Click to read more on the African American Money blog.

Thursday, June 11, 2009

Your Black News: Detroit Becoming a Hot Bed for Real Estate Purchases

NEW YORK ( -- As Detroit home prices in Detroit crash, sales are heating up. But with all of the plant closings and layoffs, who's buying? Investors -- some of whom are snapping up five and 10 houses at a time.

"I have investors from all over the country and the world," said Jeremy Burgess, co-founder of Urban Detroit Wholesalers, which buys undervalued homes to rehab and rent or to sell to other investors. "One Lithuanian woman just bought a second house."

"Most of the local investors are out of money," added Mike Shannon, who specializes in Detroit foreclosures and has clients from New Zealand, Australia, England and other places.

Recently a Californian purchased 178 properties, mostly one at a time, and most for under $10,000. Another has purchased six Detroit properties since September and hopes to begin buying five a month.

Click to read more on the African American Money Blog.


Dr Boyce Watkins: What the Wells Fargo Predatory Lending Suit Means to the Black Community

by Dr. Boyce Watkins

Tavis Smiley needs to have a conversation with one of his primary sponsors, Wells Fargo. This week, it was announced that Wells Fargo is being sued by the city of Baltimore for egregiously racist predatory lending practices in the black community. The company has been accused by some former loan officers of targeting subprime, low quality loans to black neighborhoods, leading to a dramatic economic collapse for the black community of Baltimore.

The statistical evidence is daunting. Half of all the properties foreclosed by Wells Fargo are vacant and 71% of those properties are in black neighborhoods. Wells Fargo's African American borrowers with incomes greater than $68,000 per year were 8 times more likely to hold subprime loans than white borrowers with the same income.

Click to read.

Wednesday, June 10, 2009

Black Men Can be More than Athletes: NY Yankee Transitions Successfully to Business

Jason Robertson is a man of many gifts. As an young man, he was an All-American baseball player, drafted by the New York Yankees straight out of high school. He was also listed by Essence Magazine as one of the most eligible bachelors in America for his good looks and success. If that were not enough, Jason retired from baseball and re-invented himself as a leading, award-winning entrepeneur.

Besides being a model of success for his 3 sons and celebrating his engagement to fiance Marshawn Evans, Jason is on a mission to teach other young men how to make the transition from successful athlete to outstanding businessman. Black Voices got a chance to catch up with Jason.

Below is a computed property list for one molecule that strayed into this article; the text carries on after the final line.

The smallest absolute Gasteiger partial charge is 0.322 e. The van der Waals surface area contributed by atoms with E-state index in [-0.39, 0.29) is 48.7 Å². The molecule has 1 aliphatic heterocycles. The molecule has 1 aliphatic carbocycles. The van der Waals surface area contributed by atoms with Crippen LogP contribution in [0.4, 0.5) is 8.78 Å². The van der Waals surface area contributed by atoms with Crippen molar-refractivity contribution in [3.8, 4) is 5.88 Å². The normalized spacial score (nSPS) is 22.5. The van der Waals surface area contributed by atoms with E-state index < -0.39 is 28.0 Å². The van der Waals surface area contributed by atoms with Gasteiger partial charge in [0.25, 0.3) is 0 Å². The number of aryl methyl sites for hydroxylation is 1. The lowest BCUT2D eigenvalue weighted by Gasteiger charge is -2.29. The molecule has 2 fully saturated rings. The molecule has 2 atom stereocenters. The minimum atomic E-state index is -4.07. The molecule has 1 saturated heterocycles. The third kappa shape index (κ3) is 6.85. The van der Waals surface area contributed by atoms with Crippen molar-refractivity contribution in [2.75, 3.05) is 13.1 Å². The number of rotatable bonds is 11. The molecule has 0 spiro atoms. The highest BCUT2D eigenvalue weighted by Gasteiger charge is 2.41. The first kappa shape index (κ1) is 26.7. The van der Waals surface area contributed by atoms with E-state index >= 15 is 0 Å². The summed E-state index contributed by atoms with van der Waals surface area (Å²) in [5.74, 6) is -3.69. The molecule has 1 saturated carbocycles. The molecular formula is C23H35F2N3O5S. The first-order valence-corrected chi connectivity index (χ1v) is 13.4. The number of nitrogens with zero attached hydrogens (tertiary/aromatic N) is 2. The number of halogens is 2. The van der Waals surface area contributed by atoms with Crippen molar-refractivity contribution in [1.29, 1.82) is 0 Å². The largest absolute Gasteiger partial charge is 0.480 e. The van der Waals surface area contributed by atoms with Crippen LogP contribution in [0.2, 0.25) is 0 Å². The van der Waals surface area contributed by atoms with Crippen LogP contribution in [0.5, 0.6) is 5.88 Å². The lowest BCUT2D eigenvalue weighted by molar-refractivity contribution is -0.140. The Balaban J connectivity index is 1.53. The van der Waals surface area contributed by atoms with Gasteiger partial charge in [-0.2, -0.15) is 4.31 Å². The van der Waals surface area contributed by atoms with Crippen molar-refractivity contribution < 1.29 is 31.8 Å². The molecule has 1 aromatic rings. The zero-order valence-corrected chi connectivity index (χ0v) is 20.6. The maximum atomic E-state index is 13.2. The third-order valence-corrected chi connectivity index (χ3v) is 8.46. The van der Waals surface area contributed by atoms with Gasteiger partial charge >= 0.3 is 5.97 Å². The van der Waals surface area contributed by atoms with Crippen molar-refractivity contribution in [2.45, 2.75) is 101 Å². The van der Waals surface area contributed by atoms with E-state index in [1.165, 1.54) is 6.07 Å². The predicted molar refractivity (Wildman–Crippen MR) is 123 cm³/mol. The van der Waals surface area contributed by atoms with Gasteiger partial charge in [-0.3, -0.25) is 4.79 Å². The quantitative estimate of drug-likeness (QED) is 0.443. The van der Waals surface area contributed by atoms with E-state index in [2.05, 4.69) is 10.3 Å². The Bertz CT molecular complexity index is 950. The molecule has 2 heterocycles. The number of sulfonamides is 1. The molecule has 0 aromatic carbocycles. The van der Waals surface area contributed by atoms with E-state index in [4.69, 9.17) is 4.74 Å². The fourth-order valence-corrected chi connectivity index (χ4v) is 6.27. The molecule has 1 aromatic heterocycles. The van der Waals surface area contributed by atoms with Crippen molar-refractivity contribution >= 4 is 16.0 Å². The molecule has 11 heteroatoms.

1) What do you do for a living?

I own an industrial packaging company. We sell corrugated boxes, bags, films, pallets, and we also provide warehousing and storage.

Click to read.

Monday, June 8, 2009

Credit Card Addiction

by Dr Boyce Watkins

In an interview with NPR's Michel Martin, I explained how credit card companies are really financial drug dealers. While this comparison might initially seem out of the park, it is actually quite appropriate: Credit is like a drug: it makes you feel good, and it is difficult for most Americans to feel secure or comfortable without it. Also like a drug, credit can be abused. Americans are hooked on consumption and credit card companies are willing to serve us our drug to the point of financial ruin.

The difference between financial drugs and medical drugs is that most financial drugs are legal, no matter how harmful they might be. In 1979, Congress got rid of usury laws, allowing credit card companies to charge darn near any interest rate they wanted, any fee they felt applicable and any penalty they felt you deserved. In other words, the legalized financial drug dealers were allowed to run rampant and sell as much of their product as the addicts could consume.


Click to read.

Wednesday, June 3, 2009

How Does Your Financial Situation Compare with Most Americans?

Polonius wouldnt have gotten very far in America today. He's the Shakespeare character in Hamlet who warned, neither a borrower, nor a lender be.

Modern society, as we know all too well, is overrun with both borrowers and lenders. But just how big is the typical family's debt? How fast is it growing? How does your mortgage compare to the Joneses next door? And how might consumer debt -- your debt -- affect the U.S. economy?

We decided to look at the most recent numbers and take a snapshot of household debt in the United States, circa 2004. What emerges is a picture that's both familiar and unsettling. Yes, consumer debt -- encompassing credit cards, mortgages, student loans and more -- is growing like a well-fed St. Bernard puppy. No, there's no sign that the growth will slow. Yes, some economists worry about the ill effects, but no, not many of them are sounding urgent alarms.


Click to read more.

Friday, May 29, 2009

Your Black Money: Is the American Dream Dead for Autoworkers?

There was a time, not very long ago, when getting a job on the production line at a big automaker meant an instant ticket to the American dream, even for someone with little formal education. Not anymore.

"The minute you signed the paper, you were instantly vaulted into the middle class," said Mike Smith, director of Wayne State University's Walter P. Reuther Library in Detroit, named for the founder of the United Auto Workers, the union that represents auto workers.